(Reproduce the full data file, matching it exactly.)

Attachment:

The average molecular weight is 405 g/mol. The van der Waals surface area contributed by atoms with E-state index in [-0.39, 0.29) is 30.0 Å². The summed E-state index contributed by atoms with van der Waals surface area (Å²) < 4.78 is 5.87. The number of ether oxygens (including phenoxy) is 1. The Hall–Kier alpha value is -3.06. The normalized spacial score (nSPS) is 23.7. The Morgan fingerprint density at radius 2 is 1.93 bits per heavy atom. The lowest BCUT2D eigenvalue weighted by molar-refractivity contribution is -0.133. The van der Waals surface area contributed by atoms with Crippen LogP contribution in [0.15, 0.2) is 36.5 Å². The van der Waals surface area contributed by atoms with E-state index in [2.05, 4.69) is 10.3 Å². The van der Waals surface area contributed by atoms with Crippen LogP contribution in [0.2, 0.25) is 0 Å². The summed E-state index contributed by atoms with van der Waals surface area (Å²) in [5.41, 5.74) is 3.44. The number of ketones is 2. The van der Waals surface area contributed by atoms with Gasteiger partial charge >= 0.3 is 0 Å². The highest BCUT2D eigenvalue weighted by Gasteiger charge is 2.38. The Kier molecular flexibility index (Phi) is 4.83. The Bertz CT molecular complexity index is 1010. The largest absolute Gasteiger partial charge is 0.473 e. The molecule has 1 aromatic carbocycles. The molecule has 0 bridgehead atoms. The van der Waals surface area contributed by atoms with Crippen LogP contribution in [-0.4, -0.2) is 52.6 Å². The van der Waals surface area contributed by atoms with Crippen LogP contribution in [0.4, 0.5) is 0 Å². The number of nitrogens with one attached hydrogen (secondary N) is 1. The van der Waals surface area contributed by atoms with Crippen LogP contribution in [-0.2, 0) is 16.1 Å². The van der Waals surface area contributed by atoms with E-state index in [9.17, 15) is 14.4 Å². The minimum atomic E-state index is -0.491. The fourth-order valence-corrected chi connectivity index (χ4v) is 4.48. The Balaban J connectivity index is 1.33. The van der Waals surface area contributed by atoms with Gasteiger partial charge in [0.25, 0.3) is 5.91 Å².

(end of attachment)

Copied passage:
The average molecular weight is 405 g/mol. The van der Waals surface area contributed by atoms with E-state index in [-0.39, 0.29) is 30.0 Å². The summed E-state index contributed by atoms with van der Waals surface area (Å²) < 4.78 is 5.87. The number of ether oxygens (including phenoxy) is 1. The Hall–Kier alpha value is -3.06. The normalized spacial score (nSPS) is 23.7. The Morgan fingerprint density at radius 2 is 1.93 bits per heavy atom. The lowest BCUT2D eigenvalue weighted by molar-refractivity contribution is -0.133. The van der Waals surface area contributed by atoms with Crippen LogP contribution in [0.15, 0.2) is 36.5 Å². The van der Waals surface area contributed by atoms with E-state index in [2.05, 4.69) is 10.3 Å². The van der Waals surface area contributed by atoms with Crippen LogP contribution in [0.2, 0.25) is 0 Å². The summed E-state index contributed by atoms with van der Waals surface area (Å²) in [5.41, 5.74) is 3.44. The number of ketones is 2. The van der Waals surface area contributed by atoms with Gasteiger partial charge >= 0.3 is 0 Å². The highest BCUT2D eigenvalue weighted by Gasteiger charge is 2.38. The Kier molecular flexibility index (Phi) is 4.83. The Bertz CT molecular complexity index is 1010. The largest absolute Gasteiger partial charge is 0.473 e. The molecule has 1 aromatic carbocycles. The molecule has 0 bridgehead atoms. The van der Waals surface area contributed by atoms with Crippen LogP contribution in [-0.4, -0.2) is 52.6 Å². The van der Waals surface area contributed by atoms with Crippen LogP contribution in [0.4, 0.5) is 0 Å². The number of nitrogens with one attached hydrogen (secondary N) is 1. The van der Waals surface area contributed by atoms with Crippen LogP contribution in [-0.2, 0) is 16.1 Å². The van der Waals surface area contributed by atoms with E-state index in [9.17, 15) is 14.4 Å². The minimum atomic E-state index is -0.491. The fourth-order valence-corrected chi connectivity index (χ4v) is 4.48. The Balaban J connectivity index is 1.33. The van der Waals surface area contributed by atoms with Gasteiger partial charge in [0.25, 0.3) is 5.91 Å².